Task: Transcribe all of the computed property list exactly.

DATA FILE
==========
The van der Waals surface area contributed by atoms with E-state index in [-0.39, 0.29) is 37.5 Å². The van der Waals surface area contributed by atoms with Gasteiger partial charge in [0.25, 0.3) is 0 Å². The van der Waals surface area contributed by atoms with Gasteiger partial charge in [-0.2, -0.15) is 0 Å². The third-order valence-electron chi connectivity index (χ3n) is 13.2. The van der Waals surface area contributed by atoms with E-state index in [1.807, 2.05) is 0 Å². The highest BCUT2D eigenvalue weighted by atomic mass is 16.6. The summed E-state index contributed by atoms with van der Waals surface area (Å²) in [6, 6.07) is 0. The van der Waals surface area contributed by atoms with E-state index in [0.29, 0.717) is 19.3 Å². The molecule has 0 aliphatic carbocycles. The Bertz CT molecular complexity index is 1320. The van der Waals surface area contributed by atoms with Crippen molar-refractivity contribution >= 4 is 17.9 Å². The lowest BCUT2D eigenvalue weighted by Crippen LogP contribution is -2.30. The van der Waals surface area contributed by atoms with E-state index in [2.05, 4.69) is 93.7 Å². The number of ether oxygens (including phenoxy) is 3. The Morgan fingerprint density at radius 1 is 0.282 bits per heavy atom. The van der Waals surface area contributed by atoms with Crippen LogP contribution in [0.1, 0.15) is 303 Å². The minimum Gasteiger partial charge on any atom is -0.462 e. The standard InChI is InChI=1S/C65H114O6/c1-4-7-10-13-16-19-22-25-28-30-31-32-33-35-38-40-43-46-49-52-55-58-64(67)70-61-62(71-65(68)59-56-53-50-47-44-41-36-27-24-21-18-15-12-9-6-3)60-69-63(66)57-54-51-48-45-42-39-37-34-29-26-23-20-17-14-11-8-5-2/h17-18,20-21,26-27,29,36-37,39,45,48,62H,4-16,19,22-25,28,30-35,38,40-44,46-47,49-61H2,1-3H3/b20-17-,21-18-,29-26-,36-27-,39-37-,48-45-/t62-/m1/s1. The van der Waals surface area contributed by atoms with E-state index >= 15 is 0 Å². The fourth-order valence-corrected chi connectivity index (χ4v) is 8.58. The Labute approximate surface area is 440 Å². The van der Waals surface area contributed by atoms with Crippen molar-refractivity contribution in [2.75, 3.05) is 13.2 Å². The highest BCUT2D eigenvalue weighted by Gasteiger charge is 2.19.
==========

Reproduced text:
The van der Waals surface area contributed by atoms with E-state index in [-0.39, 0.29) is 37.5 Å². The van der Waals surface area contributed by atoms with Gasteiger partial charge in [0.25, 0.3) is 0 Å². The van der Waals surface area contributed by atoms with Gasteiger partial charge in [-0.2, -0.15) is 0 Å². The third-order valence-electron chi connectivity index (χ3n) is 13.2. The van der Waals surface area contributed by atoms with E-state index in [1.807, 2.05) is 0 Å². The highest BCUT2D eigenvalue weighted by atomic mass is 16.6. The summed E-state index contributed by atoms with van der Waals surface area (Å²) in [6, 6.07) is 0. The van der Waals surface area contributed by atoms with E-state index in [0.29, 0.717) is 19.3 Å². The molecule has 0 aliphatic carbocycles. The Bertz CT molecular complexity index is 1320. The van der Waals surface area contributed by atoms with Crippen molar-refractivity contribution >= 4 is 17.9 Å². The lowest BCUT2D eigenvalue weighted by Crippen LogP contribution is -2.30. The van der Waals surface area contributed by atoms with E-state index in [2.05, 4.69) is 93.7 Å². The number of ether oxygens (including phenoxy) is 3. The Morgan fingerprint density at radius 1 is 0.282 bits per heavy atom. The van der Waals surface area contributed by atoms with Crippen LogP contribution in [0.1, 0.15) is 303 Å². The minimum Gasteiger partial charge on any atom is -0.462 e. The standard InChI is InChI=1S/C65H114O6/c1-4-7-10-13-16-19-22-25-28-30-31-32-33-35-38-40-43-46-49-52-55-58-64(67)70-61-62(71-65(68)59-56-53-50-47-44-41-36-27-24-21-18-15-12-9-6-3)60-69-63(66)57-54-51-48-45-42-39-37-34-29-26-23-20-17-14-11-8-5-2/h17-18,20-21,26-27,29,36-37,39,45,48,62H,4-16,19,22-25,28,30-35,38,40-44,46-47,49-61H2,1-3H3/b20-17-,21-18-,29-26-,36-27-,39-37-,48-45-/t62-/m1/s1. The van der Waals surface area contributed by atoms with E-state index >= 15 is 0 Å². The fourth-order valence-corrected chi connectivity index (χ4v) is 8.58. The Labute approximate surface area is 440 Å². The van der Waals surface area contributed by atoms with Crippen molar-refractivity contribution in [2.75, 3.05) is 13.2 Å². The highest BCUT2D eigenvalue weighted by Gasteiger charge is 2.19.